UMBILICAL-CORD BLOOD TRANSPLANTATION FOR THE TREATMENT OF CANCER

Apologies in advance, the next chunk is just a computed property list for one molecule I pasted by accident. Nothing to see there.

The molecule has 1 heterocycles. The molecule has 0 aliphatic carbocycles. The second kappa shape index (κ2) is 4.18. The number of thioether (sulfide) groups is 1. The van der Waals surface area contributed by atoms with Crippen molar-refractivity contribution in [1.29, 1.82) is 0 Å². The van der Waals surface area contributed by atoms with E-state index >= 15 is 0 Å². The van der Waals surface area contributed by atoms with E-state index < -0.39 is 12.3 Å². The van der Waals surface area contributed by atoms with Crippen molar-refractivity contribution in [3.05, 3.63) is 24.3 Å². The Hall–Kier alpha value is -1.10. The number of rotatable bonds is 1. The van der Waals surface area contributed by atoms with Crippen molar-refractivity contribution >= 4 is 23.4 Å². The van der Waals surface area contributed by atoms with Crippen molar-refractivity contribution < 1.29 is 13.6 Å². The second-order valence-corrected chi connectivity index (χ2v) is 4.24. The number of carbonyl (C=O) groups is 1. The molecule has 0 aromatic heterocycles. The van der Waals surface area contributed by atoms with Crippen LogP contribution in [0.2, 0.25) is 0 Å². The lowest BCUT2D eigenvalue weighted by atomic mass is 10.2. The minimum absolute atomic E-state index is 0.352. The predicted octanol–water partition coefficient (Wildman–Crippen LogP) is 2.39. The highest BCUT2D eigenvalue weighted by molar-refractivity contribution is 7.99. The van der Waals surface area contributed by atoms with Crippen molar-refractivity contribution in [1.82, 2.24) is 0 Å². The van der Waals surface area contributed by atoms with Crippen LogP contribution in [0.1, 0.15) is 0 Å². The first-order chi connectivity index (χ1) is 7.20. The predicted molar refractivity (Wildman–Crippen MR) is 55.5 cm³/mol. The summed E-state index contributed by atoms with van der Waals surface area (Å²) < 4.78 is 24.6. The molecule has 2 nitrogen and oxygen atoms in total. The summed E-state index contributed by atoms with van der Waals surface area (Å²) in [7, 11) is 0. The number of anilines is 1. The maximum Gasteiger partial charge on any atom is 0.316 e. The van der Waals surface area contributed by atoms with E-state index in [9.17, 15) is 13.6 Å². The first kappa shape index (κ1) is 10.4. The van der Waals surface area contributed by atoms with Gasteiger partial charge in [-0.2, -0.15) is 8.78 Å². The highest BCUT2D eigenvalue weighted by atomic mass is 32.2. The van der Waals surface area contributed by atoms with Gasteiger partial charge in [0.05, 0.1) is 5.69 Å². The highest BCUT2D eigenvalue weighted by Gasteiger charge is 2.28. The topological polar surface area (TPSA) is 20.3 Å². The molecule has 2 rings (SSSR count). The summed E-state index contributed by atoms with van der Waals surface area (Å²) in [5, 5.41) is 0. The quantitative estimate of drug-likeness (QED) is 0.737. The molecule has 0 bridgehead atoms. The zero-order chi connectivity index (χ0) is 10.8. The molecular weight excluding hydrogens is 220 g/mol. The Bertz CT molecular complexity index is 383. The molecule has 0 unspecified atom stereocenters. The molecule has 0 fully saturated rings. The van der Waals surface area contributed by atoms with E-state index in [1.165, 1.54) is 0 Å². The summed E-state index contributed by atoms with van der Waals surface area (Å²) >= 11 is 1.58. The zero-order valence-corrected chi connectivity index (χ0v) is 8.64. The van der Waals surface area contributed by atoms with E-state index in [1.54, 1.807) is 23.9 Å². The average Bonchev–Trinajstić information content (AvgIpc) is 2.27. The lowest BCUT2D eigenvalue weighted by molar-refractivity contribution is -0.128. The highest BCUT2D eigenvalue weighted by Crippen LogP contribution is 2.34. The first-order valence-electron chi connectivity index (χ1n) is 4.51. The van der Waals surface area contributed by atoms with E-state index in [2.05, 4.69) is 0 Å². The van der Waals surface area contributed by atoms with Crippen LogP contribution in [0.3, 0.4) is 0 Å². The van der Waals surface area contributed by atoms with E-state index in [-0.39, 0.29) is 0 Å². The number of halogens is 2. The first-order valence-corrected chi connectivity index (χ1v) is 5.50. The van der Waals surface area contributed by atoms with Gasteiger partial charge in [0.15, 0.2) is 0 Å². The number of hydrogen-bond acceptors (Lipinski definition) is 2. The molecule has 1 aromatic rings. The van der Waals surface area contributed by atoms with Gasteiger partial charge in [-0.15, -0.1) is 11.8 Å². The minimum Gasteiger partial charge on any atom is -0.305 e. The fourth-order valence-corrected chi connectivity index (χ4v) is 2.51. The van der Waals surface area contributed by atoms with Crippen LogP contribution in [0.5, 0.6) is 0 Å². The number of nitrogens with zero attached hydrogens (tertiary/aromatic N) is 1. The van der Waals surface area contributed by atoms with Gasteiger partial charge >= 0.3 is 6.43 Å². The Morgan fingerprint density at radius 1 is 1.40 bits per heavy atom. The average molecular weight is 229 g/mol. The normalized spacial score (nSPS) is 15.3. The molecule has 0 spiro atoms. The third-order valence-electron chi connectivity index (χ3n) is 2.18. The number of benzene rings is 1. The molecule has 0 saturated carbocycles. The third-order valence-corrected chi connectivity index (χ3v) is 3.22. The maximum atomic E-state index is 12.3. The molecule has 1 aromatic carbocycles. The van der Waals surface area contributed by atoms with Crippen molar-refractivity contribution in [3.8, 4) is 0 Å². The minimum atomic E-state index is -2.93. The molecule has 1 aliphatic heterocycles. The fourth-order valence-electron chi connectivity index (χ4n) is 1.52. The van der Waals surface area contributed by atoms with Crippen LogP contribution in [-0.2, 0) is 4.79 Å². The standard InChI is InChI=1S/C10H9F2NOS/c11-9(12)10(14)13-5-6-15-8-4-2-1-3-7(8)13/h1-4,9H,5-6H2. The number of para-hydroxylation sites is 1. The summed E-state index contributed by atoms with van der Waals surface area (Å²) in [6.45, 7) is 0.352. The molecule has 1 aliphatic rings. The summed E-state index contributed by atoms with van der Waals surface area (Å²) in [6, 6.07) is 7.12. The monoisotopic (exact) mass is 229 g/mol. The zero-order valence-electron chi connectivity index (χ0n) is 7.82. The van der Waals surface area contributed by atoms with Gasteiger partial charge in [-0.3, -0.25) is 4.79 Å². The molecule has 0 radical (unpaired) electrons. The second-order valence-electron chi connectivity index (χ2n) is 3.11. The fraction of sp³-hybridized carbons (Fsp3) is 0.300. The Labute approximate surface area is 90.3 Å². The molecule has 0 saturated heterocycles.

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1 UMBILICAL-CORD BLOOD TRANSPLANTATION FOR THE TREATMENT OF CANCER Juliet N. Barker* and John E. Wagner Haematopoietic stem-cell transplantation is used to treat many haematological cancers, but is limited by the lack of suitable bone-marrow donors, the risk of graft-versus-host disease (GVHD) and slow immune reconstitution. Umbilical-cord blood is an alternative source of haematopoietic stem cells that has recently been tested in both child and adult cancer patients. These studies have identified several advantages to umbilical-cord cell transplantation, including a lower incidence of GVHD. Umbilical-cord blood is therefore a promising alternative to bone-marrow-derived stem cells. AUTOLOGOUS TISSUE Haematopoietic stem cells that are derived from the patient. ALLOGENEIC TISSUE Haematopoietic stem cells that are from an antigenically distinct individual of the same species from a sibling or unrelated donor. *Department of Medicine and Department of Pediatrics, Blood and Marrow Transplant Program of the University of Minnesota School of Medicine, 420 Delaware Street, S.E., Minneapolis, Minnesota 55455, USA. Correspondence to J.N.B. doi: /nrc1125 Haematopoietic stem-cell transplantation is the standard therapy for many cancers that originate in the blood and bone marrow. This transplantation procedure involves exposure of the patient to chemotherapy or chemoradiation to kill cancer cells, followed by infusion of haematopoietic stem cells to reconstitute the patient s bone marrow and immune system (FIG. 1). Either AUTOLOGOUS haematopoietic stem cells (collected from the patient before treatment) or ALLOGENEIC haematopoietic stem cells (collected from a related or unrelated donor) can be transplanted. Autologous transplantation is limited by stem-cell damage from previous cancer therapy and the potential contamination with malignant cells. Furthermore, as autologous transplantation is associated with only a minimal immune response against the tumour, the risk of relapse is significant. By contrast, allogeneic transplantation involves the infusion of healthy haematopoietic stem cells from a related or unrelated donor. In some cases, the reconstituted donor immune system can recognize and destroy the host s tumour a process that is known as the GRAFT-VERSUS-LEUKAEMIA (GVL) or graft-versus-malignancy effect. The GVL effect has been described in patients who have received bone-marrow transplants not only to treat haematological cancers, but also for other cancers such as renal-cell carcinoma. The widespread use of allogeneic haematopoietic stem-cell transplantation has, however, a number of important limitations. These include a shortage of available matched sibling or matched unrelated marrow donors, the length of the unrelated marrow search process (which averages 4 months), and the risk of developing GRAFT-VERSUS-HOST DISEASE (GVHD). Appropriate related or unrelated bone-marrow donors are restricted to those matched for specific MAJOR HISTOCOMPATIBILITY ANTIGENS. Human leukocyte antigen (HLA) matching is required to prevent the devastating immune complications of graft rejection, GVHD and slow or incomplete immune reconstitution, and consequent risk of lethal opportunistic infection (BOX 1). The chance of a patient s full sibling being HLA identical is one in four. With increasingly restricted family sizes, only 30% of patients have a sibling donor who is matched for five or six of the six HLA loci (BOX 1). Bone-marrow registries, which list more than 7 million volunteer donors worldwide, have been created to help patients find suitable bone-marrow donors. However, whereas Caucasian patients have good odds of finding a match through these registries, people of non-northern European descent, or others with rare HLA haplotypes, have a poor likelihood of finding a suitable donor. Also, the genetic heterogeneity 526 JULY 2003 VOLUME 3